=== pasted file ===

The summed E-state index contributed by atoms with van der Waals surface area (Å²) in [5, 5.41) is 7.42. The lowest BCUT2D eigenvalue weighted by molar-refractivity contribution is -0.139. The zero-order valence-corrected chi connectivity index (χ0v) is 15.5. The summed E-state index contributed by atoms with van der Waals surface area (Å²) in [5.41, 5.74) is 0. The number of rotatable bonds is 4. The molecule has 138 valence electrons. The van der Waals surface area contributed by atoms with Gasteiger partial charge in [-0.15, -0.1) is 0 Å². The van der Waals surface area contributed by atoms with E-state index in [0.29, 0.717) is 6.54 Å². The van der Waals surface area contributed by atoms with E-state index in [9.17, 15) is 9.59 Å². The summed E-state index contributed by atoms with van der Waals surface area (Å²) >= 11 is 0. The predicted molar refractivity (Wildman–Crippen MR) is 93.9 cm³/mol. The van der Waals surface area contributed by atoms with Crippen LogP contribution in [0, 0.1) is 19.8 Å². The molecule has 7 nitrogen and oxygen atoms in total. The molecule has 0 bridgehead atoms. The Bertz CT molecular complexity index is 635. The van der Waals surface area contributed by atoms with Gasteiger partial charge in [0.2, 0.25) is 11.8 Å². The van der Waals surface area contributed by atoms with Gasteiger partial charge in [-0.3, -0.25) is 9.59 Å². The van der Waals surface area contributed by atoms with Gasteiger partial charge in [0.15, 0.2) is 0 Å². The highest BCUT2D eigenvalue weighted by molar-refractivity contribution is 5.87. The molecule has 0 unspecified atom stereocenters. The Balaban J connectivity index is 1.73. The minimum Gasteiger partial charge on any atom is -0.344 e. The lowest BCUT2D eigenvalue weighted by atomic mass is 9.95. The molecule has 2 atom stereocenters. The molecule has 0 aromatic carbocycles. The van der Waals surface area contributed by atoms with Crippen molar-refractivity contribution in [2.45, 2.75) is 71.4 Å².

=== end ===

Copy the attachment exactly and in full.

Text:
The summed E-state index contributed by atoms with van der Waals surface area (Å²) in [5, 5.41) is 7.42. The lowest BCUT2D eigenvalue weighted by molar-refractivity contribution is -0.139. The zero-order valence-corrected chi connectivity index (χ0v) is 15.5. The summed E-state index contributed by atoms with van der Waals surface area (Å²) in [5.41, 5.74) is 0. The number of rotatable bonds is 4. The molecule has 138 valence electrons. The van der Waals surface area contributed by atoms with Gasteiger partial charge in [-0.15, -0.1) is 0 Å². The van der Waals surface area contributed by atoms with E-state index in [0.29, 0.717) is 6.54 Å². The van der Waals surface area contributed by atoms with E-state index in [9.17, 15) is 9.59 Å². The summed E-state index contributed by atoms with van der Waals surface area (Å²) >= 11 is 0. The predicted molar refractivity (Wildman–Crippen MR) is 93.9 cm³/mol. The van der Waals surface area contributed by atoms with Crippen LogP contribution in [0, 0.1) is 19.8 Å². The molecule has 7 nitrogen and oxygen atoms in total. The molecule has 0 bridgehead atoms. The Bertz CT molecular complexity index is 635. The van der Waals surface area contributed by atoms with Gasteiger partial charge in [0.2, 0.25) is 11.8 Å². The van der Waals surface area contributed by atoms with Gasteiger partial charge in [-0.3, -0.25) is 9.59 Å². The van der Waals surface area contributed by atoms with Gasteiger partial charge in [0.15, 0.2) is 0 Å². The highest BCUT2D eigenvalue weighted by molar-refractivity contribution is 5.87. The molecule has 0 unspecified atom stereocenters. The Balaban J connectivity index is 1.73. The minimum Gasteiger partial charge on any atom is -0.344 e. The lowest BCUT2D eigenvalue weighted by atomic mass is 9.95. The molecule has 2 atom stereocenters. The molecule has 0 aromatic carbocycles. The van der Waals surface area contributed by atoms with Crippen molar-refractivity contribution in [2.45, 2.75) is 71.4 Å².